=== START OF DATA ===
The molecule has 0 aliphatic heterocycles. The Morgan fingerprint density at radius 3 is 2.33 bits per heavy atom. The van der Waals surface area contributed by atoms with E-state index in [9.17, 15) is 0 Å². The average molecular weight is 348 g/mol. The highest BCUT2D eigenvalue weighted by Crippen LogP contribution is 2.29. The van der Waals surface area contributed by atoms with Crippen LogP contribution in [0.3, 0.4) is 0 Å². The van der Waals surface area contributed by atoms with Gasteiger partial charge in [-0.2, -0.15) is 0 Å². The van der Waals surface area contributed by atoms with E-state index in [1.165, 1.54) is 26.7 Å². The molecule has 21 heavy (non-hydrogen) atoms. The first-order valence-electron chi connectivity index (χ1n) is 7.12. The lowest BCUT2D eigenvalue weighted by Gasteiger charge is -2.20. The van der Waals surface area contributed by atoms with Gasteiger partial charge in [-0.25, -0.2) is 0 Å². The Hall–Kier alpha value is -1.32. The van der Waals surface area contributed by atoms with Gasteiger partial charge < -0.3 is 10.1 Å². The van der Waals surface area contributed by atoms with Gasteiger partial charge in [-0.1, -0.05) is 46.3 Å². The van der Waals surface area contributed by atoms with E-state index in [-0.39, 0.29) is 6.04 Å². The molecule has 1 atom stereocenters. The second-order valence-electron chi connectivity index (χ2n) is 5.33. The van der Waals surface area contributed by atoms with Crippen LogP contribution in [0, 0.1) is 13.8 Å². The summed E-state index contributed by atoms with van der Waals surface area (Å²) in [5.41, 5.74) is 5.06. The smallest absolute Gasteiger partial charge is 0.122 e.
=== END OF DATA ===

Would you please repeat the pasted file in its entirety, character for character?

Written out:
The molecule has 0 aliphatic heterocycles. The Morgan fingerprint density at radius 3 is 2.33 bits per heavy atom. The van der Waals surface area contributed by atoms with E-state index in [9.17, 15) is 0 Å². The average molecular weight is 348 g/mol. The highest BCUT2D eigenvalue weighted by Crippen LogP contribution is 2.29. The van der Waals surface area contributed by atoms with Crippen LogP contribution in [0.3, 0.4) is 0 Å². The van der Waals surface area contributed by atoms with Gasteiger partial charge in [-0.2, -0.15) is 0 Å². The van der Waals surface area contributed by atoms with E-state index in [1.165, 1.54) is 26.7 Å². The molecule has 21 heavy (non-hydrogen) atoms. The first-order valence-electron chi connectivity index (χ1n) is 7.12. The lowest BCUT2D eigenvalue weighted by Gasteiger charge is -2.20. The van der Waals surface area contributed by atoms with Gasteiger partial charge in [-0.25, -0.2) is 0 Å². The Hall–Kier alpha value is -1.32. The van der Waals surface area contributed by atoms with Gasteiger partial charge < -0.3 is 10.1 Å². The van der Waals surface area contributed by atoms with Gasteiger partial charge in [-0.1, -0.05) is 46.3 Å². The van der Waals surface area contributed by atoms with E-state index in [-0.39, 0.29) is 6.04 Å². The molecule has 1 atom stereocenters. The second-order valence-electron chi connectivity index (χ2n) is 5.33. The van der Waals surface area contributed by atoms with Crippen LogP contribution in [0, 0.1) is 13.8 Å². The summed E-state index contributed by atoms with van der Waals surface area (Å²) in [5.41, 5.74) is 5.06. The smallest absolute Gasteiger partial charge is 0.122 e.